Man! “Revelation” was remarkable. I played “Blues for Nita” and “Cornbread Pudding,” the best cuts on the album, so many times I could recite the chord progressions in my sleep. You had your piano aching, man. Then in 2001, I saw you in concert in Flint, Mi.
It was the first time I experienced you live in the flesh. It was the same year you released “Soul Food” that had those swingers of your generation saxophonist James Carter, trumpeter Mark Printup, vibist Stefon Harris, trombonist Wycliffe Gordon and bassist Christian McBride. God could not have assembled a better lineup. Anyway, I attended that concert in Flint with a friend. In the late 90’s, I turned her on to your music.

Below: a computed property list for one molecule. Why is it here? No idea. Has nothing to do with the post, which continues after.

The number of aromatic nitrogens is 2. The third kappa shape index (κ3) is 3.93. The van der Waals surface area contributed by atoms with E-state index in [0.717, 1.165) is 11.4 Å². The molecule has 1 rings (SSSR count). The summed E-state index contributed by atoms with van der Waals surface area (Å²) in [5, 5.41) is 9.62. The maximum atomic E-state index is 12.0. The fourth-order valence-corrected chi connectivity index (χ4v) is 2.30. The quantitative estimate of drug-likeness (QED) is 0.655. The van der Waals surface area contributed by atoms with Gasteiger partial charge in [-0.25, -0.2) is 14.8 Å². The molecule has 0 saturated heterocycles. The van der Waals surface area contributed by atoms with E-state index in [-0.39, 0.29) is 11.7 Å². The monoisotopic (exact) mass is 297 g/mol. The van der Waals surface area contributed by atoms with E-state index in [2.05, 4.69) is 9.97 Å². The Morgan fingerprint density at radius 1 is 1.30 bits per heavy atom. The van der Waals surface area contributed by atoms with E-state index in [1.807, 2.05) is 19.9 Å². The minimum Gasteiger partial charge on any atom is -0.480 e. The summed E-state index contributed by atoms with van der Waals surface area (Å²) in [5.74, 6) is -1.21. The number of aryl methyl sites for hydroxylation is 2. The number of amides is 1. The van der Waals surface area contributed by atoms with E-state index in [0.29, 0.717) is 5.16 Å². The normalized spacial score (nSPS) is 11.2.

I loaned her “Earth Stories” and “Blessed Quietness”. She immediately fell for you. (By the way, she never returned those albums.) During the concert in Flint, she recited the titles of every tune from the “Soul Food” album you performed that night. Get this, she also knew the order the tunes appeared on the album.
I have to admit, I’m reluctant to tell her about your latest album “Cyrus Plays Elvis”. Cyrus, I have to be real it left a bad taste in my mouth. And I have a bunch of questions I need answered.
First, why did you select Elvis’ music? Secondly, what is the King’s connection to jazz? Did the executives at Koch, your new record label, force you to record these erstwhile pop tunes? Most importantly, how do I explain this sudden shift in your music to my friend?
Should I tell her you have become more focused on piling up album sales and you’re less concerned with making good albums such “Dark Before the Dawn” and “You Are My Sunshine”? Or Should I tell her you are just going through a phase where your creative well has run dry?
I'm going to remain a devout fan because, over the years, your music has given me so much pleasure. I believe you will get it together soon. I got my fingers crossed.